Birth and Fear; Let's Talk.

Birth itself is shrouded in a little bit of mystery, but as people start sharing their stories verbally and through social media, more about the process seems to come to light. Some births are presented as pain free and tranquil. Some are bloody and gritty and scary. The later is the kind of story many people feel inclined to tell; horror stories about births of relatives or even their own, to expectant parents all in an attempt to inform pregnant people of what lies ahead.


How. Helpful.

Fear and birth go hand in hand, but they shouldn’t. Many times a pregnant person will be asked “are you scared or nervous to give birth?”, planting the seeds of fear and doubt in their heads. Everyone should feel empowered, confident and supported about their upcoming birth, not the other way around. There are any number of fears associated with birth; pain during contractions and pushing, perineal tearing, unwanted cesarean or interventions, loss of modesty, past sexual traumas resurfacing, their wishes during labor not being taken seriously and poor health in the mother and/or baby.


This is only but a handful of fears.


Feeling afraid inhibits the natural progression of physiological labor, and can alter the course drastically. There are two key hormones which fear effects; oxytocin and adrenaline. During pregnancy and labor, the body creates a hormone called oxytocin, or the “love hormone”.


Oxytocin is sent from the brain to the uterus to create contractions. The uterus then sends oxytocin to the brain as a sort of natural pain relief. This pattern continues on and on and on.


Oxytocin stimulates the strength and frequency of contractions; the more calm and safe the laboring person is, the more contractions they have, and the sooner baby is birthed. It is paramount that the birthing person feel taken care of and safe, heard, and loved during labor to stimulate the production of oxytocin, as without it labor can sloOoOOooow down and be more painful.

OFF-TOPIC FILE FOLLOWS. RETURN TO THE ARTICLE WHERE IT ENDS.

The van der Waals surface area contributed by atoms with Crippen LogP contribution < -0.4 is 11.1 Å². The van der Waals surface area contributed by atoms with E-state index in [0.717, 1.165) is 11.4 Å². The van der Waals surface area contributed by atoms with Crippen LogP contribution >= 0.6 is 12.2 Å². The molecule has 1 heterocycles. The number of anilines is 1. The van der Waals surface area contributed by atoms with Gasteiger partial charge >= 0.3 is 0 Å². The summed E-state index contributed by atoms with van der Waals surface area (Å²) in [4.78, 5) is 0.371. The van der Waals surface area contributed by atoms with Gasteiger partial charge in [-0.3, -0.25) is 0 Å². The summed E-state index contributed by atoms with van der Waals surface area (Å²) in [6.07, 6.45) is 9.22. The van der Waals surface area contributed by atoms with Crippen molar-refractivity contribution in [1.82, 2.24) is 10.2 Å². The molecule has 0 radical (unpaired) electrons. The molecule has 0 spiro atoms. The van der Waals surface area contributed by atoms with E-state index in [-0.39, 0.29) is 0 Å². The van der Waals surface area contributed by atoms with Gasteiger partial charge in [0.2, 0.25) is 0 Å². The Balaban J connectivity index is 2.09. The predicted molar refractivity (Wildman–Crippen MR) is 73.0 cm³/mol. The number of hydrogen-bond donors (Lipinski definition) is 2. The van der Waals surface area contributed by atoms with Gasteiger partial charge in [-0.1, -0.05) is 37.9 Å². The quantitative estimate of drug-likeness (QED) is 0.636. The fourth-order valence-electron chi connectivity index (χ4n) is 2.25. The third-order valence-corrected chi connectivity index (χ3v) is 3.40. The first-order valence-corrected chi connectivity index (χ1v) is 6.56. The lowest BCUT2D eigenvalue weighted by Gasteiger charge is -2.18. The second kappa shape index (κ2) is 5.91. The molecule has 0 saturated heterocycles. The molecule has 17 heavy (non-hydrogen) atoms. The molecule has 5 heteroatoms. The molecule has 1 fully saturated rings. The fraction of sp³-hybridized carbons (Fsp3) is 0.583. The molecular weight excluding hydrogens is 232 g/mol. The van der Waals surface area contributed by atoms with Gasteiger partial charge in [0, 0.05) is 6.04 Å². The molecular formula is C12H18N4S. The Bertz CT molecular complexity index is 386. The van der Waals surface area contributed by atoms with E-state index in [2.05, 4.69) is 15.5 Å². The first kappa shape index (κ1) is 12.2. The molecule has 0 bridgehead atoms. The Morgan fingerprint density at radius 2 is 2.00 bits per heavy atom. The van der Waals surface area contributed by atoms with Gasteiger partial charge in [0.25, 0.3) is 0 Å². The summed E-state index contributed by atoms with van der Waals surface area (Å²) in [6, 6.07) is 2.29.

When someone is scared, or unable to sink into and surrender to their labor due to a stressful environment, loss of control or fearful thoughts, a hormone shift happens; adrenaline, or the response “fight, flight or freeze”, amps up in production, taking the place of oxytocin. Adrenaline can be caused by negative feelings and can significantly slow labor down, or even cause labor to stop. This in itself increases fear and anxiety in the laboring person, which just perpetuates the production cycle of adrenaline. Affirming the pregnant person, giving them choices during labor, and promoting tranquility will only produce more of that "love hormone" and bring labor back to its natural course.


During pregnancy, it is important for the pregnant person and their partner to develop a birth team who will be able to create a warm, safe environment in which to birth. Developing a team can be done a number of ways. A doula may be hired to provide stability to the family and offer well rounded support during this emotional journey, birthing in a place they feel safe and with providers who respect their wishes, and to learn about labor by taking a childbirth education class to at least have a little understanding about what lies ahead.


Negative feelings surrounding a persons birth can influence future pregnancies and births not only for themselves, but others as well.


Our journeys should be rife with love, courage, strength and ferocity. Lets show our partners, families, friends, and more importantly our babies, how fucking amazing we are. Fear has no place here. How could it?

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SIMPLY NATURAL

DOULA SERVICES

Marissa Peterson
Bellingham, WA
253.334.7282